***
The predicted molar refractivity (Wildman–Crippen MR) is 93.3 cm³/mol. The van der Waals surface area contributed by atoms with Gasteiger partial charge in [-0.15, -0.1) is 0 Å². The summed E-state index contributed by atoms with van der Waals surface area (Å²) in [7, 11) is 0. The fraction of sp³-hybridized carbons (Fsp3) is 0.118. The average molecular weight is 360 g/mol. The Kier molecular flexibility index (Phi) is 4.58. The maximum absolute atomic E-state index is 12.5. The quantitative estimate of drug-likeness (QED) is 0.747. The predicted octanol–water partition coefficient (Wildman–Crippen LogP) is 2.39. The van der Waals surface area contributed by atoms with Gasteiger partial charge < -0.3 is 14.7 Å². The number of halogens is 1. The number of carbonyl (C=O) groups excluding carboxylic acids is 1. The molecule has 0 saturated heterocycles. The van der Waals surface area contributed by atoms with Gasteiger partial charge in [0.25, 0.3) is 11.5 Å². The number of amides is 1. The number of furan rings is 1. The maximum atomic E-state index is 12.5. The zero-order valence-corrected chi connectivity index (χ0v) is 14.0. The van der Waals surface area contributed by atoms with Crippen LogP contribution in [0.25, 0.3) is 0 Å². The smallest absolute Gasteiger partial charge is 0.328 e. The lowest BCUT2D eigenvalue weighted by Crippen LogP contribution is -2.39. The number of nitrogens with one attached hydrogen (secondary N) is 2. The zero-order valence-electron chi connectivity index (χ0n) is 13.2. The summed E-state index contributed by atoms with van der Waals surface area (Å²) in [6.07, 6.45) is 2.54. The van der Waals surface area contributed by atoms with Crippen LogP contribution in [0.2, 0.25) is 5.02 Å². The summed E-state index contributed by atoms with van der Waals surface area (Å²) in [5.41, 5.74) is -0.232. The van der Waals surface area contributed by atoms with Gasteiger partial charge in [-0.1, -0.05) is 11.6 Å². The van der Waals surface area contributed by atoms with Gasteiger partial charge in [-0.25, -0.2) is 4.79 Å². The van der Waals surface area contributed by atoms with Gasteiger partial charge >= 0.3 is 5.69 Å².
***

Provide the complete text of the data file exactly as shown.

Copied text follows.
The predicted molar refractivity (Wildman–Crippen MR) is 93.3 cm³/mol. The van der Waals surface area contributed by atoms with Gasteiger partial charge in [-0.15, -0.1) is 0 Å². The summed E-state index contributed by atoms with van der Waals surface area (Å²) in [7, 11) is 0. The fraction of sp³-hybridized carbons (Fsp3) is 0.118. The average molecular weight is 360 g/mol. The Kier molecular flexibility index (Phi) is 4.58. The maximum absolute atomic E-state index is 12.5. The quantitative estimate of drug-likeness (QED) is 0.747. The predicted octanol–water partition coefficient (Wildman–Crippen LogP) is 2.39. The van der Waals surface area contributed by atoms with Gasteiger partial charge < -0.3 is 14.7 Å². The number of halogens is 1. The number of carbonyl (C=O) groups excluding carboxylic acids is 1. The molecule has 0 saturated heterocycles. The van der Waals surface area contributed by atoms with Gasteiger partial charge in [0.25, 0.3) is 11.5 Å². The number of amides is 1. The number of furan rings is 1. The maximum atomic E-state index is 12.5. The zero-order valence-corrected chi connectivity index (χ0v) is 14.0. The van der Waals surface area contributed by atoms with Crippen LogP contribution in [0.25, 0.3) is 0 Å². The smallest absolute Gasteiger partial charge is 0.328 e. The lowest BCUT2D eigenvalue weighted by Crippen LogP contribution is -2.39. The number of nitrogens with one attached hydrogen (secondary N) is 2. The zero-order valence-electron chi connectivity index (χ0n) is 13.2. The summed E-state index contributed by atoms with van der Waals surface area (Å²) in [6.07, 6.45) is 2.54. The van der Waals surface area contributed by atoms with Crippen LogP contribution in [0.2, 0.25) is 5.02 Å². The summed E-state index contributed by atoms with van der Waals surface area (Å²) in [5.41, 5.74) is -0.232. The van der Waals surface area contributed by atoms with Gasteiger partial charge in [-0.1, -0.05) is 11.6 Å². The van der Waals surface area contributed by atoms with Gasteiger partial charge in [-0.25, -0.2) is 4.79 Å². The van der Waals surface area contributed by atoms with Gasteiger partial charge >= 0.3 is 5.69 Å².